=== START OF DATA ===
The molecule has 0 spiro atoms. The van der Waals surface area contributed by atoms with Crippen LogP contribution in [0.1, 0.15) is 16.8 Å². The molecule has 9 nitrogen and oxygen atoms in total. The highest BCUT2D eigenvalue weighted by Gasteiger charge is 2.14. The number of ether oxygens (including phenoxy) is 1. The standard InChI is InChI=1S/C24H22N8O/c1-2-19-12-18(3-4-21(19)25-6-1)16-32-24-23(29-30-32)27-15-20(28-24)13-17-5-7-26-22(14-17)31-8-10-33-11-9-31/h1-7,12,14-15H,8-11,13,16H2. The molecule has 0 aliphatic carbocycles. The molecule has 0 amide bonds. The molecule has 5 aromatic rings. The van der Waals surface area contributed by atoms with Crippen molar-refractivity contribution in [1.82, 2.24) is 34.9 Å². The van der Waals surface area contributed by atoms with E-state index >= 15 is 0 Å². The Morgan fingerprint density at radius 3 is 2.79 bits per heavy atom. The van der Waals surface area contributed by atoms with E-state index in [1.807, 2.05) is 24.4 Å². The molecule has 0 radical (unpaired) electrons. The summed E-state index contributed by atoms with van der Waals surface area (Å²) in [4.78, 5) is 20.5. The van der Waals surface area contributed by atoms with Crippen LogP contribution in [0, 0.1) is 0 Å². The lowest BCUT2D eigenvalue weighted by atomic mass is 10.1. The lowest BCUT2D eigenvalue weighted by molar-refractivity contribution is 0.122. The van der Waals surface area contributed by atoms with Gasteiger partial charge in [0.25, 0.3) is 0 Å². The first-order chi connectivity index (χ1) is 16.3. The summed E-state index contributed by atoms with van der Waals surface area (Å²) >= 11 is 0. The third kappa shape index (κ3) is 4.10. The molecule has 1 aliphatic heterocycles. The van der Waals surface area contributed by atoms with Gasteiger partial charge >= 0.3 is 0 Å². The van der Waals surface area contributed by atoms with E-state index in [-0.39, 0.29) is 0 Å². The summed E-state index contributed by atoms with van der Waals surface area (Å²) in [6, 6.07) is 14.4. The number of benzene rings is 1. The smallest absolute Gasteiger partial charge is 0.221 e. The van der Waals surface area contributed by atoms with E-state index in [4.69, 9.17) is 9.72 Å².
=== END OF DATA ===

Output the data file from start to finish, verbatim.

The molecule has 0 spiro atoms. The van der Waals surface area contributed by atoms with Crippen LogP contribution in [0.1, 0.15) is 16.8 Å². The molecule has 9 nitrogen and oxygen atoms in total. The highest BCUT2D eigenvalue weighted by Gasteiger charge is 2.14. The number of ether oxygens (including phenoxy) is 1. The standard InChI is InChI=1S/C24H22N8O/c1-2-19-12-18(3-4-21(19)25-6-1)16-32-24-23(29-30-32)27-15-20(28-24)13-17-5-7-26-22(14-17)31-8-10-33-11-9-31/h1-7,12,14-15H,8-11,13,16H2. The molecule has 0 aliphatic carbocycles. The molecule has 0 amide bonds. The molecule has 5 aromatic rings. The van der Waals surface area contributed by atoms with Crippen molar-refractivity contribution in [1.82, 2.24) is 34.9 Å². The van der Waals surface area contributed by atoms with E-state index >= 15 is 0 Å². The Morgan fingerprint density at radius 3 is 2.79 bits per heavy atom. The van der Waals surface area contributed by atoms with E-state index in [1.807, 2.05) is 24.4 Å². The molecule has 0 radical (unpaired) electrons. The summed E-state index contributed by atoms with van der Waals surface area (Å²) in [4.78, 5) is 20.5. The van der Waals surface area contributed by atoms with Crippen LogP contribution in [0, 0.1) is 0 Å². The lowest BCUT2D eigenvalue weighted by atomic mass is 10.1. The lowest BCUT2D eigenvalue weighted by molar-refractivity contribution is 0.122. The van der Waals surface area contributed by atoms with Gasteiger partial charge in [0.25, 0.3) is 0 Å². The first-order chi connectivity index (χ1) is 16.3. The summed E-state index contributed by atoms with van der Waals surface area (Å²) >= 11 is 0. The third kappa shape index (κ3) is 4.10. The molecule has 1 aliphatic heterocycles. The van der Waals surface area contributed by atoms with Gasteiger partial charge >= 0.3 is 0 Å². The van der Waals surface area contributed by atoms with E-state index in [-0.39, 0.29) is 0 Å². The summed E-state index contributed by atoms with van der Waals surface area (Å²) in [6, 6.07) is 14.4. The number of benzene rings is 1. The smallest absolute Gasteiger partial charge is 0.221 e. The van der Waals surface area contributed by atoms with E-state index in [4.69, 9.17) is 9.72 Å².